BofA Securities eclipsed other North American equity capital markets bookrunners in the first quarter, thanks to an ample flow of follow-on offerings and convertible debt deals that lifted it to the top of Dealogic’s league table in the region.
The bank was the lead underwriter for the accelerated bookbuild for American Water Works’ [NYSE:AWK] USD 1.71bn follow-on offering, which was the biggest of its kind for the quarter. It also underwrote the quarter’s four largest convertible debt deals, which included Southern Co.’s [NYSE:SO] USD 1.73bn raise, On Semiconductor’s [NASDAQ:ON] USD 1.5bn raise, Rivian Automotive’s [NASDAQ:RIVN] USD 1.5bn raise, and Liberty Broadband’s [NASDAQ:LBRDA] USD 1.27bn raise.
With USD 3.7bn in deal volume in 1Q, BofA improved on the previous quarter, when it underwrote USD 3bn in deals and placed third in the league table. BofA accounted for 11.13% of the 1Q market share.
Goldman Sachs came in as second busiest in 1Q, with USD 3.16bn in deal volume. JPMorgan was third with USD 3.1bn. The top finisher in 4Q22, Morgan Stanley, fell to fourth with USD 2.7bn in deal volume.
Those banks collaborated with BofA on some of the quarter's biggest converts. Goldman Sachs, Citi, and Morgan Stanley also underwrote 1Q’s second largest follow-on: AerCap Holdings’ [NYSE:AER] USD 1.35bn raise.
Barclays placed fifth in the ECM advisor rankings with USD 1.48bn in deal volume.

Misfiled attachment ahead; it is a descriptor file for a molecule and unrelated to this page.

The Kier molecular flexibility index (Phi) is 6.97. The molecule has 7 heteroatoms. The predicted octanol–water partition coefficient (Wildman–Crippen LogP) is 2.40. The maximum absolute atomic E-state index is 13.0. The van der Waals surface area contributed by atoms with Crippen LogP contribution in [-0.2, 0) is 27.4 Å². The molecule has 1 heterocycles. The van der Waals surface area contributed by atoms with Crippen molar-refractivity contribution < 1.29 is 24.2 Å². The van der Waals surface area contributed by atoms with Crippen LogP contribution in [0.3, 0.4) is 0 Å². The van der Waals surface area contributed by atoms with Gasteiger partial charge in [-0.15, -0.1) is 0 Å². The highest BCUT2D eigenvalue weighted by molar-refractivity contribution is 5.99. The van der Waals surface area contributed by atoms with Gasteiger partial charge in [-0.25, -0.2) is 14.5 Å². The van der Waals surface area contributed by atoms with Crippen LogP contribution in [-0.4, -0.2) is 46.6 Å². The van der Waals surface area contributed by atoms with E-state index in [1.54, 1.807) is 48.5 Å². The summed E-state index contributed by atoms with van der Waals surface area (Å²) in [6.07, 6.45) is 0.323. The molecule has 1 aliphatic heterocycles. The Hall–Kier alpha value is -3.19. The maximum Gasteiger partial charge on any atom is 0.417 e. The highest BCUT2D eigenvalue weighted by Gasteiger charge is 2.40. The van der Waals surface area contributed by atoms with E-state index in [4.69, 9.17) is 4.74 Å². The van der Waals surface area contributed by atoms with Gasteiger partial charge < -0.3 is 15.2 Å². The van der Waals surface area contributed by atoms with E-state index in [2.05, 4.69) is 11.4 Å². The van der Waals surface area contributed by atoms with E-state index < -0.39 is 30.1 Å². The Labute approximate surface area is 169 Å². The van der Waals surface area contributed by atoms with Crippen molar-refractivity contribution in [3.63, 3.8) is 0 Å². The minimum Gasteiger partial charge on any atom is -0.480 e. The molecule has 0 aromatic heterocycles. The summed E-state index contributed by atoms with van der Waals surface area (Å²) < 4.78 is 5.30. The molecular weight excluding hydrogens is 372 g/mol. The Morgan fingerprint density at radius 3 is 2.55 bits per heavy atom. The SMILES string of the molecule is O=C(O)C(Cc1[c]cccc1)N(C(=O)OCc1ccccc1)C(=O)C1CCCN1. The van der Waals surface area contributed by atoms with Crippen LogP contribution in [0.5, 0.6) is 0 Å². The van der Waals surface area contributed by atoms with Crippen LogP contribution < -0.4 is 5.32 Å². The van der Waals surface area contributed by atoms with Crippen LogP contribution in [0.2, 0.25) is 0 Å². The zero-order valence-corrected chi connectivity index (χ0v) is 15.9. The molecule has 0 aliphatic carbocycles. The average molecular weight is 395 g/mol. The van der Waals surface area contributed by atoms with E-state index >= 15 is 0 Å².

In terms of deal count, BofA and JPMorgan led the bulge bracket banks with 37 transactions each in 1Q, followed by Goldman Sachs with 35, Morgan Stanley with 27, RBC Capital Markets with 21 and Citi with 19.
While follow-ons and convertibles dominated the ECM market in 1Q, initial public offerings were muted as rising interest rates, rampant inflation, the war in Ukraine, and fears of a recession kept issuers at bay.
Recording USD 182m in IPO deal volume, Citi was the top IPO advisor in North America last quarter. BofA finished second, underwriting new listings worth USD 164m. Barclays was third with USD 153m in IPOs.
“There was a nice little window at the end of January and into February where we saw a lot of activity on the deal side,” one banker said. But the collapse of Silicon Valley Bank in March cast a pall over the market that dashed hopes of a swift recovery, he said.
Once central banks stop hiking interest rates, the IPO window could open back up. Until then, the banker said he expects to see follow-ons continue to fill the deal void.
“We are working on some fully marketed secondary offerings,” he said. “A lot of companies want to strengthen their shareholder base with institutions that buy in or re-up their positions without dilution.”
Subdued market activity has been a blow to banks’ top lines. Banks across North America notched USD 914m in net ECM revenue in 1Q, according to Dealogic. That figure is down from USD 978m in 4Q22, but an improvement over 3Q22 and 2Q22. The banks’ net ECM revenue is nonetheless far below other quarters in recent years.